Overusing the computer and technology causes, thoughtless disengagement; it causes stress, destruction of your relationships, and sleep disorders.
Why using a computer can cause depression
by OLINKA KOSTER, Daily Mail
Sitting in front of a computer screen for five hours a day can dramatically increase the risk of depression and insomnia, new research suggests.
Previous studies have focused on how too much screen time can cause physical afflictions, such as headaches, eye strain, and backache.
Now one of the biggest ever investigations into the hazards of computers in the workplace has concluded that they can also damage mental health.
In a three-year survey of 25,000 workers, many complained of feeling depressed, anxious and reluctant to get up for work in the mornings.
They were also plagued by broken sleep and reported problems getting along with fellow employees.
The study by researchers at Chiba University in Japan, concluded that bosses should limit the time their staff spend on computers.
Lead researcher Dr Tetsuya Nakazawa said: ‘ This result suggests the prevention of mental disorders and sleep disorders requires the restriction of computer use to less than five hours a day.’
The results, published in the American Journal of Industrial Medicine, showed one in four staff spent at least five hours a day at their terminal.
Once they crossed that threshold, the dangers of psychological disorders setting in appeared to increase dramatically.
British experts said working alone at a computer for hours on end could lead to a sense of isolation, even in a busy office.
Psychology Professor Cary Cooper from the University of Manchester Institute of Science and Technology said concern was growing over mental health problems caused by working with computers.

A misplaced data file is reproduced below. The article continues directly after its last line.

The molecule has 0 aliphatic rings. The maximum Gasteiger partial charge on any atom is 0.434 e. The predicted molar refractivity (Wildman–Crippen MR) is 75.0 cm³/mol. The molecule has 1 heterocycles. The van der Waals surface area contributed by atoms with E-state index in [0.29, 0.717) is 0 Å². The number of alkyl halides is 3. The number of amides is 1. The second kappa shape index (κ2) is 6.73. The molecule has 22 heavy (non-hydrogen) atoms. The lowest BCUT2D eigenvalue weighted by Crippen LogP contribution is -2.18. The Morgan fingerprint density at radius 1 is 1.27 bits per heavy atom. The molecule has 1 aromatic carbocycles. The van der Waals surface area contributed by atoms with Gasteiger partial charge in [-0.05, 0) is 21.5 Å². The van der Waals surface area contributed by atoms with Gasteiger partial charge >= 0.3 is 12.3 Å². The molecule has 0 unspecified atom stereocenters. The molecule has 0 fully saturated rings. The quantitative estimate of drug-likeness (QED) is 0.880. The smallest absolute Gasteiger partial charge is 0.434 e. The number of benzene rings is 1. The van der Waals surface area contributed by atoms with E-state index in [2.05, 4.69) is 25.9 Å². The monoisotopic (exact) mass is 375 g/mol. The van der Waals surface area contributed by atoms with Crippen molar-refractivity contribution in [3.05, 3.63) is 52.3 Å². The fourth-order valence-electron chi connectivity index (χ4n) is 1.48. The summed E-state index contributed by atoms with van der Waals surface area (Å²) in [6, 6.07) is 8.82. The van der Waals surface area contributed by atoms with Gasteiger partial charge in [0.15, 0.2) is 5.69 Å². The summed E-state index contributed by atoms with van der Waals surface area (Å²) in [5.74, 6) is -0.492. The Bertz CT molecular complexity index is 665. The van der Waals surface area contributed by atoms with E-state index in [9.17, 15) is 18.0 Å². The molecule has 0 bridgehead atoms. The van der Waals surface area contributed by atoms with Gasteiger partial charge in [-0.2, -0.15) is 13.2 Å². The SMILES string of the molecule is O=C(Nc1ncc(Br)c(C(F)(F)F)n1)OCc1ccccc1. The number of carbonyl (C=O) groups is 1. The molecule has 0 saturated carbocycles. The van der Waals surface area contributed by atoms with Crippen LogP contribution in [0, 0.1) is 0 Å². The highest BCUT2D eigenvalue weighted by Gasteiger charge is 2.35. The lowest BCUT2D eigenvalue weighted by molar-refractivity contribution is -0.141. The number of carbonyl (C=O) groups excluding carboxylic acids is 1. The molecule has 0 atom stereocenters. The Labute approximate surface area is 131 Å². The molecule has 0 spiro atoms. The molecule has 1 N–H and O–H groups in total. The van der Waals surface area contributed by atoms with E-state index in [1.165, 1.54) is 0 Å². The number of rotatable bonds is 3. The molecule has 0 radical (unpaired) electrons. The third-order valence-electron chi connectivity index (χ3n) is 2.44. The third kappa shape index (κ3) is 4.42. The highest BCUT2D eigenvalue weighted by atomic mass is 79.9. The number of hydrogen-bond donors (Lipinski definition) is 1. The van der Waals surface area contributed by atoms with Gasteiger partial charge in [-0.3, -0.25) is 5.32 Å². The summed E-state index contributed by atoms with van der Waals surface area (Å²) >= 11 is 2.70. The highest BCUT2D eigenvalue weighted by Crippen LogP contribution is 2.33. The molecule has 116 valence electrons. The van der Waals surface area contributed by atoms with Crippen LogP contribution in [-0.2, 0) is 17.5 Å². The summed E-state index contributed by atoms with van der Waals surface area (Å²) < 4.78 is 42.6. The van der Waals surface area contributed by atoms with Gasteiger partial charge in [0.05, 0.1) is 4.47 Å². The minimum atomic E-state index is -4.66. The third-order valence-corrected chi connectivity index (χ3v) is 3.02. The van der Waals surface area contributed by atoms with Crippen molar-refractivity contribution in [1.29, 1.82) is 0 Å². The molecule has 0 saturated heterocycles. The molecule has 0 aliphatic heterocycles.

‘We are finding that people are working with machines as opposed to other people,’ he said. ‘The problem is not just sitting in front of a computer but the fact that people don’t take a break and cannot prioritise what they are doing.
‘They are overloaded then they worry about the work they are not doing.
‘People are not interacting with each other and the longer you do that, the less work meets your social needs.’
Professor Brian Shackel, from Loughborough University, agreed: ‘ Even in a full office, the likelihood is staff would have targets to meet, so the opportunities for social chit-chat would be considerably diminished.’
Dr Nakazawa insisted the findings were not just due to staff being in repetitive jobs.
‘They performed different types of work,’ he said. ‘The computers were different, as were the working environments. Even so, our results were extremely consistent over a three-year period.’
A spokesman for the Health and Safety Executive said bosses had a duty under the 1974 Health and Safety Act to protect the mental as well as physical health of staff, even though psychological damage was harder to prove.
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